My 14 touring would be hard to crank this morning

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Model T Ford Forum: Forum 2016: My 14 touring would be hard to crank this morning
Top of pagePrevious messageNext messageBottom of page Link to this message  By jerry knouse on Sunday, February 14, 2016 - 09:43 am:

How did they start them in weather like this ? -19 in Brimfield, Mass. at 7pm this morning


Top of pagePrevious messageNext messageBottom of page Link to this message  By G.R.Cheshire on Sunday, February 14, 2016 - 09:47 am:

Jerry: Grand-pa said they didn't use anti-freeze in the day so at night they would drain the water from the radiator then in the morning add boiling water to the radiator let it sir for a while then crank it :-)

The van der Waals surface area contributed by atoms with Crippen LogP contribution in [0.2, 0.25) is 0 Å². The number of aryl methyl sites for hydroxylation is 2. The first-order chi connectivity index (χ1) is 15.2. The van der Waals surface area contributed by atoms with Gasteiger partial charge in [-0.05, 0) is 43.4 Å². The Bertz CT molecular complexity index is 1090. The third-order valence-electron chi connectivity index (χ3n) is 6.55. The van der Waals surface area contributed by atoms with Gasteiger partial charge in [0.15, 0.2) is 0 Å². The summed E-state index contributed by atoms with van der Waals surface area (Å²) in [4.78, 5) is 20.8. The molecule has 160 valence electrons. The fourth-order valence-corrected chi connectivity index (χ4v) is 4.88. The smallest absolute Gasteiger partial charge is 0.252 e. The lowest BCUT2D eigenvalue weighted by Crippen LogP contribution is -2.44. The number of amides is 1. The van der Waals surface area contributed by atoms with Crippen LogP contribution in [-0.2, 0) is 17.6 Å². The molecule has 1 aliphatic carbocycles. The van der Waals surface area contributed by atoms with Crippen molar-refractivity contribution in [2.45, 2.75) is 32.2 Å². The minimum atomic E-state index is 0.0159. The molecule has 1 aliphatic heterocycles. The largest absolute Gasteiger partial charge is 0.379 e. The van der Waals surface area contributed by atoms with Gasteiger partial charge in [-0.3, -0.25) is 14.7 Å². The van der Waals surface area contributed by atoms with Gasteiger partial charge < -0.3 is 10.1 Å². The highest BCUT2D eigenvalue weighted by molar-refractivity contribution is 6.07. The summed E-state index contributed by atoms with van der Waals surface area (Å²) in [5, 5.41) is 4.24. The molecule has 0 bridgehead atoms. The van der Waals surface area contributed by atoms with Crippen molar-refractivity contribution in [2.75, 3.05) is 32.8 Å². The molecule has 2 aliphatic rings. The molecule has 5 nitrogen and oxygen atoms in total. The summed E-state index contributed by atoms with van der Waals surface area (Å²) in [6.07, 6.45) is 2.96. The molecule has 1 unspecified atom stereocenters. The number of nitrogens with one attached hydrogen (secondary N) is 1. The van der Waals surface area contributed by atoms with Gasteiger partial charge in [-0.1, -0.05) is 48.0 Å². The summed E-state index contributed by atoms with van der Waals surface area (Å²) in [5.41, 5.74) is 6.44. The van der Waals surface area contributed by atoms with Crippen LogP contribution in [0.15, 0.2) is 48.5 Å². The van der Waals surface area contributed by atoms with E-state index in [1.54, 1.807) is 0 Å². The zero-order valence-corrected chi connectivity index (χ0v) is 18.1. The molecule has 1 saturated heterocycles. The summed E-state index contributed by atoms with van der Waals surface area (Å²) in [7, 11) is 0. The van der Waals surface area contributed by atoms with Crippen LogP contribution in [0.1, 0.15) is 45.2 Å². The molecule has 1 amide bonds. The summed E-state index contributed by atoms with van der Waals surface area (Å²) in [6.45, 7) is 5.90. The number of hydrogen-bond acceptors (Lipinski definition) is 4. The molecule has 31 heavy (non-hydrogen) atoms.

Top of pagePrevious messageNext messageBottom of page Link to this message  By jerry knouse on Sunday, February 14, 2016 - 09:49 am:

7am brain freeze ?


Top of pagePrevious messageNext messageBottom of page Link to this message  By Kenneth W DeLong on Sunday, February 14, 2016 - 09:59 am:

Over the years i have had several people who used the model T back then tell me they thined the oil with kerosene.Look at the old winter pictures,do you see alot of model T's with a rear wheel jacked up?? The Model T then was nothing more than a cheap car/truck,and people made it work for them instead of them working for the Model T.Bud in Wheeler,Mi.


Top of pagePrevious messageNext messageBottom of page Link to this message  By Bill Harper - Keene, NH on Sunday, February 14, 2016 - 10:01 am: